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Leny for BeCode

Posted on • Updated on • Originally published at Medium

Collecting squares together!

☝️ NOTE: this article is an updated version of one of my previous article on Medium, augmented with some updates. Also my first post on!

I love gamification. Really. Collecting achievement just for the sake of it, as any rpg-player.
It’s why I really love the green squares of the contribution graph on GitHub profiles.

But the green squares are personal by essence: it’s your commits, your activity on GitHub. There’s no data for teams or organisation.

At BeCode, we work as a team, we live as a team. Everything we do, we do as a team!

It’s why I wanted to create a contribution graph with informations of all the BeCodians.

Using green squares felt a bit wrong, so I use the blue tones of BeCode’s identity, and created Kareble.

Fetching the data

I already known about the GraphQL API of GitHub

Did I tell you that I really love GraphQL? I love GraphQL. So much. For real. It’s the future, deal with it.

But unfortunately, the information are deeply hidden in all the data that GitHub serves. And fetching all the data I needed is very slow, so I can’t do it in real time.

The idea is to create a script to fetch the data, and running it once a week.

After some tests, I ended with this graphql query:

It gives me all the contributions from the last year, by weeks, for 25 users of our organization. Then, I created a small script to fetch the data of all our users, 10 at a time (I don't care about the time it takes, it's all automated on a CI, will talk about it later).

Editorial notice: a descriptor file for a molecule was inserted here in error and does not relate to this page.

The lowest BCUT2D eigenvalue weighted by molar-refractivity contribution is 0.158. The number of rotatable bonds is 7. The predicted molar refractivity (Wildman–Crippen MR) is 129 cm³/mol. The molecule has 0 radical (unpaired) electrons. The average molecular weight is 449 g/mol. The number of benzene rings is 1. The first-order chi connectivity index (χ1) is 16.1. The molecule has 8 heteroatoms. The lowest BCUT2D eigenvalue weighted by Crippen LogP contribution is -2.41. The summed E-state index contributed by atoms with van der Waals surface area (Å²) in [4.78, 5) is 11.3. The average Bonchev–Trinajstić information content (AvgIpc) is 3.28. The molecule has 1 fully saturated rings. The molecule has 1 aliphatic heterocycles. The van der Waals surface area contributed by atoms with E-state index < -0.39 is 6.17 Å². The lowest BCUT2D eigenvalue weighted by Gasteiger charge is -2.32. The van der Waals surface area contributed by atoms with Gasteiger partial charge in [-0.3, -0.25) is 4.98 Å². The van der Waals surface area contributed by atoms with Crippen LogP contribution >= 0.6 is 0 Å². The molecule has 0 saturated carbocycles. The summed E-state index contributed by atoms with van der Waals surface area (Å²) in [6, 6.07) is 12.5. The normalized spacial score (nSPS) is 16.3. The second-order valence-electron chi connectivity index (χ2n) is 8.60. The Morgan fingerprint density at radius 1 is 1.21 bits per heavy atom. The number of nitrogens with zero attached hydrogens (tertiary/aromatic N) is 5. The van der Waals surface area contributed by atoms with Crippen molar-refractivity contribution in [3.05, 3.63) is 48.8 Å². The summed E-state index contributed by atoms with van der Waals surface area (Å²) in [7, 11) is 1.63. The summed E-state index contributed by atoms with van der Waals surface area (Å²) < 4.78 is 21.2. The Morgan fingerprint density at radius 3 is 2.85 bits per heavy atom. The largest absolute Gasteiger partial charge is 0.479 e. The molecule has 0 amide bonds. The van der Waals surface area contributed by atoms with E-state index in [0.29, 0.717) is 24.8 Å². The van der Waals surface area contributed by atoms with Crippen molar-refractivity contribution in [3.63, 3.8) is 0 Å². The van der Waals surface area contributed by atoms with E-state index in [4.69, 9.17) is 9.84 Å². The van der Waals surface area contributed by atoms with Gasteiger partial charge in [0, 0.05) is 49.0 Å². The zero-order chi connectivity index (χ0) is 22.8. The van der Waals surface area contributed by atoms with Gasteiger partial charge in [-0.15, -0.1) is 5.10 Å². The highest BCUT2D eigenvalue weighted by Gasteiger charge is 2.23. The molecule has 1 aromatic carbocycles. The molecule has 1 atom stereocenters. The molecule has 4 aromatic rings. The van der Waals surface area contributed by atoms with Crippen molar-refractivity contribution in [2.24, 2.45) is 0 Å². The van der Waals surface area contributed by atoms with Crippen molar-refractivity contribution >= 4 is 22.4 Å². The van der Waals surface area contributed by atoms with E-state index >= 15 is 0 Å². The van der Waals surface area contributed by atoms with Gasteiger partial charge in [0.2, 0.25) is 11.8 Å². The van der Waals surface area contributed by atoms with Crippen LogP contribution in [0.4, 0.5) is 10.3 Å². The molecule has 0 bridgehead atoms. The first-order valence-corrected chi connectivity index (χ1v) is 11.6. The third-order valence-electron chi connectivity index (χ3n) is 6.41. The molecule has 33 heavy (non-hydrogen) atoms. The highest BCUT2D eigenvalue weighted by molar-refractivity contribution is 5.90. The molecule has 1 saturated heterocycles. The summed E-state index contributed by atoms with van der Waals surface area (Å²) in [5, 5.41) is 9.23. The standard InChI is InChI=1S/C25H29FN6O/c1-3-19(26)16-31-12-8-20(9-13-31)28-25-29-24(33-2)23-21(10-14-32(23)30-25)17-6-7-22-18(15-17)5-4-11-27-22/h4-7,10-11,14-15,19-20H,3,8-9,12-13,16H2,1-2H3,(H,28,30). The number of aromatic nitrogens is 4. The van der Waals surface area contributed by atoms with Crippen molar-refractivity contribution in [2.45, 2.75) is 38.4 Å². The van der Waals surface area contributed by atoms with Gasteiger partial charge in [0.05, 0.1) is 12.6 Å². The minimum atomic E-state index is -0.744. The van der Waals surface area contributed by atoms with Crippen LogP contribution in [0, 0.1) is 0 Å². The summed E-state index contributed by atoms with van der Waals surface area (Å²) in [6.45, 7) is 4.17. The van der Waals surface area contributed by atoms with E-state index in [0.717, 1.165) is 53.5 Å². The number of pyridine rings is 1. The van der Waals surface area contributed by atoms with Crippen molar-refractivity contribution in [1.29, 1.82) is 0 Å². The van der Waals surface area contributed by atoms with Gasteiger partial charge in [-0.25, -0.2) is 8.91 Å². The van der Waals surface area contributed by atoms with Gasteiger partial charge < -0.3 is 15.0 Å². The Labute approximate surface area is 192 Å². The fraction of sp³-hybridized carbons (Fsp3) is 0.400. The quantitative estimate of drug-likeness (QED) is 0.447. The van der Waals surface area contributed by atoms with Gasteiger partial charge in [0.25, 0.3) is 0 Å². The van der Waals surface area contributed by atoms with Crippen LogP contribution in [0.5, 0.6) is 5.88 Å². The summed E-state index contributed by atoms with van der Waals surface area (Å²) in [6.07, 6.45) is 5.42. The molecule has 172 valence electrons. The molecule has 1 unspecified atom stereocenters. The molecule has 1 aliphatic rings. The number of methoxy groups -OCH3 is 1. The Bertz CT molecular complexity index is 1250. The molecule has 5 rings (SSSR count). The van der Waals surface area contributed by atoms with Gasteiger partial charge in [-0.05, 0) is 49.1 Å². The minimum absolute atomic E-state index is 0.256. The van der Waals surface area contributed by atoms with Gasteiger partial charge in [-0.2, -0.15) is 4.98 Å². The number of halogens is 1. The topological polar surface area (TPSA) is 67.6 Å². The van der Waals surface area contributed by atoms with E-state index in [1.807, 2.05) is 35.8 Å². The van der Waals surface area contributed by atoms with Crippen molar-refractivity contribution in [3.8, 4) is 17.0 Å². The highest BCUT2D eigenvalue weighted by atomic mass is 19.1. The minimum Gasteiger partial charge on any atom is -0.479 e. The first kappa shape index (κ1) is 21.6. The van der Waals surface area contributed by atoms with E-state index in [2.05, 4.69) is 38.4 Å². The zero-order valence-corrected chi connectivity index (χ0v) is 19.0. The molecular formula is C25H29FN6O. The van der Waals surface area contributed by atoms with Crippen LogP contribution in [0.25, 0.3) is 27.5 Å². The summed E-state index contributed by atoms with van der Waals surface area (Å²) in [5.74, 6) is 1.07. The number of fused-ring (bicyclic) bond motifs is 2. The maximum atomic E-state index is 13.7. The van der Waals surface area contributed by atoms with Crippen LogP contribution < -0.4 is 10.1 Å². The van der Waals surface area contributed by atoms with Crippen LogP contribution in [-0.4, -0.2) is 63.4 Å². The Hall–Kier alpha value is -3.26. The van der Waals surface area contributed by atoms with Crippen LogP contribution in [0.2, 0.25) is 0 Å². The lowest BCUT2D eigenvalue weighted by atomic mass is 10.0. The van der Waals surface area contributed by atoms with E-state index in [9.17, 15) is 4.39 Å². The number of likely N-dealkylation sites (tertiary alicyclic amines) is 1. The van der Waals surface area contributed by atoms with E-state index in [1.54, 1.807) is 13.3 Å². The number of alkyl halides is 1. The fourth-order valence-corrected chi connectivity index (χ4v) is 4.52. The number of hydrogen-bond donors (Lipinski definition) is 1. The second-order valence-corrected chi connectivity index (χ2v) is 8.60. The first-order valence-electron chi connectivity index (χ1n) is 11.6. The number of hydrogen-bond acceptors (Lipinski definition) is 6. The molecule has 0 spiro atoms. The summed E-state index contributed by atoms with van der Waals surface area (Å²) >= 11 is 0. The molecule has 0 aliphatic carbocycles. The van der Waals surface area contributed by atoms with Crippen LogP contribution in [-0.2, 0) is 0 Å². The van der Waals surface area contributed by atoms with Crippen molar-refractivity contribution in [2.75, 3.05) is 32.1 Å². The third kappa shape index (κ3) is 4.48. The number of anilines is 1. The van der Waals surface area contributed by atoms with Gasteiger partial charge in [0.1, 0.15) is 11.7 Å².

The script also assemble and clean the data, then set the color of each day, regarding of the quantity of contributions.

It finally writes all the data in a JSON that will be used by our website.

At the time of the redaction (september 2019), the script fetches the data in 74 batches of 10 users, performing all its tasks in about 2min 30s.

Displaying the data

For this little project, I wanted to change my habits.

I could have done it with React or VueJS, but I wanted to use this project as a good pretext to test and discover something I never used before.

My choice went on Svelte. The version 3 was quite new when I started working on kareble and some podcasters I listen made very enthusiastic episodes about it.

Svelte is a very great tool, similar to React or VueJS (working with components), but also quite different - the creator of Svelte describe it as a disappearing framework: when compiled, the code doesn’t need to include a runtime like React or Vue.

Svelte is also constructed around HTML: you defined components by their markup (svelte components are like small HTML fragments), and a small chunk of scripts to operate with them.

Svelte is really fast and easy to use, and for small projects, it’s a very good surprise.

The coding part was really straightforward, you can dig around the code on the repository.

If you’ve already played with a modern front-end framework like React, you’ll see that Svelte is really easy to understand.

Build & deploy

Compiling Svelte is really easy, thanks to rollup.

To host and deploy, since we can’t fetch the data in real time, we can host the website on any static platform, like netlify or github-pages. For Kareble, I use github-pages.

At the moment of releasing Kareble, the only missing part was automation - I needed to run three npm scripts to fetch, build and deploy the website each week. A strange sunday morning routine, but, hey... 😋

I really wanted to use GitHub Actions, which I was testing in beta on my personal GitHub account, but didn't had the beta access on the BeCode organisation... until this september.

With the newly introduced syntax, I came out with this workflow:

Thanks to the cron syntax, this runs every sunday at 8am (while I hope my son let me sleep a little longer), prepare a node environment, install dependencies (the npm ci is a better/faster npm install alternative in this case), then publish the result of the build on the gh-pages branch.

It was a really nice and fun little project to code.

You can see the result on, and dig in the code on the GitHub repository.

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